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Title: Modelling approaches for the low-frequency analysis of built-up structures with non-deterministic properties
Author: Hinke, Lars
ISNI:       0000 0001 3578 9222
Awarding Body: University of Southampton
Current Institution: University of Southampton
Date of Award: 2008
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Virtual simulations of the behaviour of mechanical systems are of widespread use in academia and industry. Mechanical structures are often analysed using the finite element method, where deterministic models with one particular set of physical parameters are employed. However, the underlying assumption that the input data is precisely known is in general not valid, because there are uncertainties about the parameters, often until the last stage of the design cycle and even when the product is in service. Furthermore, every manufacturing process naturally introduces some product variability, which is inevitable. These effects can be compensated for by the application of safety factors. However, with the increasing requirements towards product performance, the effects of non-deterministic properties are of growing concern and advanced methods are needed that properly take them into account. In this context, it is often more important to predict the variation in the response than attempt to further improve the accuracy of a deterministic model. A number of viable methods to take non-deterministic properties into account already exist, but their computational efficiency and applicability have to be increased. In this thesis, a framework for the non-deterministic analysis of built-up structures using component mode synthesis (CMS) is presented. It is shown how several coordinate systems in CMS can be used advantageously for the quantification and propagation of non-deterministic data. A specific approach, based on considering the variation in component natural frequencies only, is introduced and its efficiency and accuracy investigated. The application of perturbational relations for uncertainty propagation in CMS is discussed. The framework of CMS is also used to combine qualitatively different uncertain data and the inclusion of experimental data is addressed. Overall, CMS methods can be used to reduce the numerical costs, improve the applicability of the approaches and also gain some physical insight for a structural dynamic problem with non-deterministic properties. Furthermore, several contributions are made to simulation methods that are usually applied in connection with the CMS approach. Different concepts for non-deterministic modal superposition are presented, which can be used to estimate the variation in frequency response functions from uncertain modal data. The application of the Line-Sampling simulation method, as an advanced Monte Carlo approach, to structural dynamic problems is shown. Finally, the modelling of spatial variations in components using random fields and the implementation in existing finite element models are addressed. Numerical examples are presented throughout.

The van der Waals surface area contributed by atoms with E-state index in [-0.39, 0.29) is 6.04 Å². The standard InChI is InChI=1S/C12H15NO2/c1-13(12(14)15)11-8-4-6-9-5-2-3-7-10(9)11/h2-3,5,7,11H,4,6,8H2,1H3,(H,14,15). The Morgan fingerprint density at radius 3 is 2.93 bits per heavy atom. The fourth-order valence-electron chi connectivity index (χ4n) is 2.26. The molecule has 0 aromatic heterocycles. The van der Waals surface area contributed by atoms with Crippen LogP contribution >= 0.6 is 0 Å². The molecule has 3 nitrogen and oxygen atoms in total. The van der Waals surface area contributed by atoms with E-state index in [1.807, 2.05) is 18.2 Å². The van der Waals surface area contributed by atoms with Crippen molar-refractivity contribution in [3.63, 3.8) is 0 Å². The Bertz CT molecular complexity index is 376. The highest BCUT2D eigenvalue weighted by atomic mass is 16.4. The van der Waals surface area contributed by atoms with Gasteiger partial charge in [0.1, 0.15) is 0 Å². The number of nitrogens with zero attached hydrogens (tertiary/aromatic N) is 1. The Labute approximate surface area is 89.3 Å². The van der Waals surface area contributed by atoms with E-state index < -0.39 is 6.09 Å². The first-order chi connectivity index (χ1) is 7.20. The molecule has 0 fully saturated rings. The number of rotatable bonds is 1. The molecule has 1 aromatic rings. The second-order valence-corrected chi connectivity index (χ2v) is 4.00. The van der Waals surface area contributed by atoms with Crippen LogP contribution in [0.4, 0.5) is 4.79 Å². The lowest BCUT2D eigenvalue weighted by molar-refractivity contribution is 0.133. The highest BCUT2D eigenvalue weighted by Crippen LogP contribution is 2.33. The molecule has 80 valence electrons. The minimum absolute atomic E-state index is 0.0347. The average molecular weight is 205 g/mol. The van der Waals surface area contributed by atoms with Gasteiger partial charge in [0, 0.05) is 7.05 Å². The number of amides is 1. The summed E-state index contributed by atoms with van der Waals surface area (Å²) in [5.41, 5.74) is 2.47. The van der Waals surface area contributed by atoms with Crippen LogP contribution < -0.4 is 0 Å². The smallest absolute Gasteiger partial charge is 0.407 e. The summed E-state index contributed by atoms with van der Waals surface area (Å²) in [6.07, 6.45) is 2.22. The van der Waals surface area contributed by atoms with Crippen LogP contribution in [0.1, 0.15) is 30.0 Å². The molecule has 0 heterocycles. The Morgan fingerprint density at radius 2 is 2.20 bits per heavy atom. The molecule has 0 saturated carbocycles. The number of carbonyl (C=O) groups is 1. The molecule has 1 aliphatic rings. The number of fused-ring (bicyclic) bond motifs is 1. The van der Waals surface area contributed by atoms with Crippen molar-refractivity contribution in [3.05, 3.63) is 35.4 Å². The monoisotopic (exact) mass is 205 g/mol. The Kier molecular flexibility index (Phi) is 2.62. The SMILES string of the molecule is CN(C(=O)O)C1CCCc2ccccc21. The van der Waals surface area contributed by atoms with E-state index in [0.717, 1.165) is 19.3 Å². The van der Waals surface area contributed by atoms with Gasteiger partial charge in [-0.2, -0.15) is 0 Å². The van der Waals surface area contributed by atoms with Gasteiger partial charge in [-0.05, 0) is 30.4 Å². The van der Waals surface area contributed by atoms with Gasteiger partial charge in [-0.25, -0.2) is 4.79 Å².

Supervisor: Mace, Brian Sponsor: Not available
Qualification Name: Thesis (Ph.D.) Qualification Level: Doctoral
EThOS ID:  DOI: Not available
Keywords: TJ Mechanical engineering and machinery ; QC Physics ; QA76 Computer software